Even if you’re a fan of Penny Dreadful, I really recommend that you skip this episode because it adds nothing positive to the storyline. The only exception is if you like Victorian mental institutions, sex scenes in which one of the participants is invisible, and/or seizures and vomiting. So there you have it, why don’t you skip to episode six.
This is the worst non-comic book back story I have ever seen, no insult to comic books. The back story of super heroes/ villains were often concocted fifty years ago by very very young men. Penny Dreadful does not have that excuse.… Read more »
Penny Dreadful episode four “Demimonde” has been my favorite episodes thus far for one tiny five minute scene. Dorian Gray, Vanessa Ives, and Ethan Chandler and Brona Croft all attend the theater. The scene shifts between the audience’s reactions, the stage, and Frankenstein’s Creature/ Caliban running himself ragged with sound effects, changing backdrops, and special effects. This piece of “theater magic” does more to humanize Caliban them all those monologues. Out of the main cast, he has the most “normal” job and it was great to see him in his element and enjoying his work. It is one of the three demimondes or shadow worlds we see; the others being the fighting pits and the supernatural.… Read more »
My frustrations with Penny Dreadful are mounting, especially since this is the third episode, nothing is resolved, and they decide to have a flashback episode. I don’t care about Frankenstein’s stupid past, or Caliban’s unending abuse. Despite its initial promise, the only thing that has not disappointed is Eva Green’s costuming.
“Resurrection,” demonstrates Penny Dreadful‘s valuation of melodrama and theatricality over good old storytelling, its preference for monologues over dialogue. Poetry over personality. Frankenstein’s pursuit of everlasting life stems from his mother’s violent death, which enfolds in a comically overwrought manner. After discovering his dead dog, young Frankenstein falls ill and is nursed by his mother, who vomits blood all over him before dying horribly.… Read more »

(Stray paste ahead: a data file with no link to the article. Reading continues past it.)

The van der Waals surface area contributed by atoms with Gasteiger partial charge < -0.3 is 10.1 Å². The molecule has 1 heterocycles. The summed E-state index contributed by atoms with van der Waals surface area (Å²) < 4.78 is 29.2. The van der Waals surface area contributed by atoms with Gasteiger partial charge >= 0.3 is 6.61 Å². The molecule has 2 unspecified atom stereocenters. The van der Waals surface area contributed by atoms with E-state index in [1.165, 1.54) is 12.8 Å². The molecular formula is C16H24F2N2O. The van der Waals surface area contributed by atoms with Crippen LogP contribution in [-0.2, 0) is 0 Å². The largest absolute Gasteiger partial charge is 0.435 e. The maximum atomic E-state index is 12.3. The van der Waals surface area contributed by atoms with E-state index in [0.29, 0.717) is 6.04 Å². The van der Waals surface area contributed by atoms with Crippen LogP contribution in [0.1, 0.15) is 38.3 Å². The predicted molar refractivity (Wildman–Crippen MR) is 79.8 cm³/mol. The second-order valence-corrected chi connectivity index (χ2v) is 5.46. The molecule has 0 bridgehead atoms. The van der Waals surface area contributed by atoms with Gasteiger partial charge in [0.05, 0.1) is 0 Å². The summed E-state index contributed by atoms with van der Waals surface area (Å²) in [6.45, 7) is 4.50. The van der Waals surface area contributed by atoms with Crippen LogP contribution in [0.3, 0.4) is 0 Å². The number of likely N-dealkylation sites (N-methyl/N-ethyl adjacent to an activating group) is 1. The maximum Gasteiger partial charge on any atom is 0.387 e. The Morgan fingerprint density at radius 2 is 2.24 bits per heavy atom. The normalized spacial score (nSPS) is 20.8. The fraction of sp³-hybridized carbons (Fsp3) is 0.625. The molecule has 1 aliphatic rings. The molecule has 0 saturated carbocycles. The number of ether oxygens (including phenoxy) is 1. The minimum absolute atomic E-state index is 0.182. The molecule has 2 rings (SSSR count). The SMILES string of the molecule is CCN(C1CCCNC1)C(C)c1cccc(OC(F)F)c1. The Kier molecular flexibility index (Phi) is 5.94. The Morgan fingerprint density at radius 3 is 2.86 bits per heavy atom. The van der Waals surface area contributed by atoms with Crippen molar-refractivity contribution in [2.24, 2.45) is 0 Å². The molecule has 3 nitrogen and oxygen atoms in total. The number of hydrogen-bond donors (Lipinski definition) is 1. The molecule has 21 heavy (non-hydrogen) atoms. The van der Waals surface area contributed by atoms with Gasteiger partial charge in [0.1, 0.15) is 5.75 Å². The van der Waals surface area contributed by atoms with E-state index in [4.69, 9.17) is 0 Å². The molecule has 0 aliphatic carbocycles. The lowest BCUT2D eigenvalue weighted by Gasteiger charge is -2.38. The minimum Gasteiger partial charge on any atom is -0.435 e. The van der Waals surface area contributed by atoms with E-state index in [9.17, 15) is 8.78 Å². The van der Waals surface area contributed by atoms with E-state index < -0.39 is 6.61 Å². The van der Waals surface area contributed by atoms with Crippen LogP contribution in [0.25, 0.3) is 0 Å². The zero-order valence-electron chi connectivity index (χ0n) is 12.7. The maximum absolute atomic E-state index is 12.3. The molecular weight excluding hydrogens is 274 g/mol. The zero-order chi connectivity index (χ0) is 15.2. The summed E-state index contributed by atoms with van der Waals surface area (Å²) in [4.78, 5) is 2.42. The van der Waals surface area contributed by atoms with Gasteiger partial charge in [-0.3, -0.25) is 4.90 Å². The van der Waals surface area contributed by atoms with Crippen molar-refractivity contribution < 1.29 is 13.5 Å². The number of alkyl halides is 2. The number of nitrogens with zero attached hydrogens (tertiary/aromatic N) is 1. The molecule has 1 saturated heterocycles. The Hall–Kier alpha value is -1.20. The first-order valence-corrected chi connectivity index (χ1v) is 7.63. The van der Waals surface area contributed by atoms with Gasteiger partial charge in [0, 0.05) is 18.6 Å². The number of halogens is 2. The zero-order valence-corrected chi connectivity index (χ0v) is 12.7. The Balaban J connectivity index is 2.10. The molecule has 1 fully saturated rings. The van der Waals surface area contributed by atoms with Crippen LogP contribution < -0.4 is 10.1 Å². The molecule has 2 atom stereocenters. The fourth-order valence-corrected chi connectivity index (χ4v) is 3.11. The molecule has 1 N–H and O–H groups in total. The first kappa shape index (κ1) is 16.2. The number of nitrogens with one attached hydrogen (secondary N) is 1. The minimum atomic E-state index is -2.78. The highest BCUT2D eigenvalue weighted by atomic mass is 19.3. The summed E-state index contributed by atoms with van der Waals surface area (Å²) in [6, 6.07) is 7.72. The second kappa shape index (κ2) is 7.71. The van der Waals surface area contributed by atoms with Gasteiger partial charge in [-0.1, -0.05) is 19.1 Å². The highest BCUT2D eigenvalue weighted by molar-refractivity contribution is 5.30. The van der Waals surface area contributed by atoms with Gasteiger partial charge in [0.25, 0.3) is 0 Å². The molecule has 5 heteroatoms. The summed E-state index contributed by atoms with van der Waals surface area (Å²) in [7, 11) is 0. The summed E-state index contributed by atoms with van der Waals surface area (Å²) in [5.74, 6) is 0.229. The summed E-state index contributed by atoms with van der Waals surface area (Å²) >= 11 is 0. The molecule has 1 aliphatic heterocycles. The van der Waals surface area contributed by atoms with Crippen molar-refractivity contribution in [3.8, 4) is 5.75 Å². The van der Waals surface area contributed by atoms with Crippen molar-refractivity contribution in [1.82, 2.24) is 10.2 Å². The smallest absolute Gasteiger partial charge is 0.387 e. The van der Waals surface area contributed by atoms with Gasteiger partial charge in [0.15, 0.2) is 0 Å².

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Penny Dreadful’s second episode “Seance” opens with a prostitute about to eat an apple on a cold dark night, and it’s wrapped in a Jack the Ripper article. She meets an unfortunate end, and the next scene has Josh Hartnett’s character, Ethan Chandler, waking up by the seaside. He has an injured hand and wanders into a pub for a drink of whiskey. Is Ethan Chandler, the unwitting murderer or is it someone else?
The Port Pub
Ethan Chandler and consumptive prostitute Brona Croft bond over whiskey. He fancies her.
Dorian Gray’s House
Brona is a photographic/pornographic model for pretty boy Dorian Gray, who is enthralled and turned on by her coughing out her lungs.… Read more »
After a lot of recommendations, I finally decided to try watching Penny Dreadful, even though I usually avoid anything that touches on horror. Expect low ratings, I was too scared to drink while watching the first episode, because I was afraid I was going to choke from fright.
As the London police investigate a brutal set of murders, a father seeks his daughter. Sounds intriguing enough for a show? Evidently not. Make it a costume drama, add a sensual spiritualist (Eva Green), an American sharpshooter (Josh Harnett), and an arrogant resurrection man/ anatomist. No self-respecting show set in 20th century London would be complete without an opium den, the British Museum, and other hints of British imperialism (e.g.… Read more »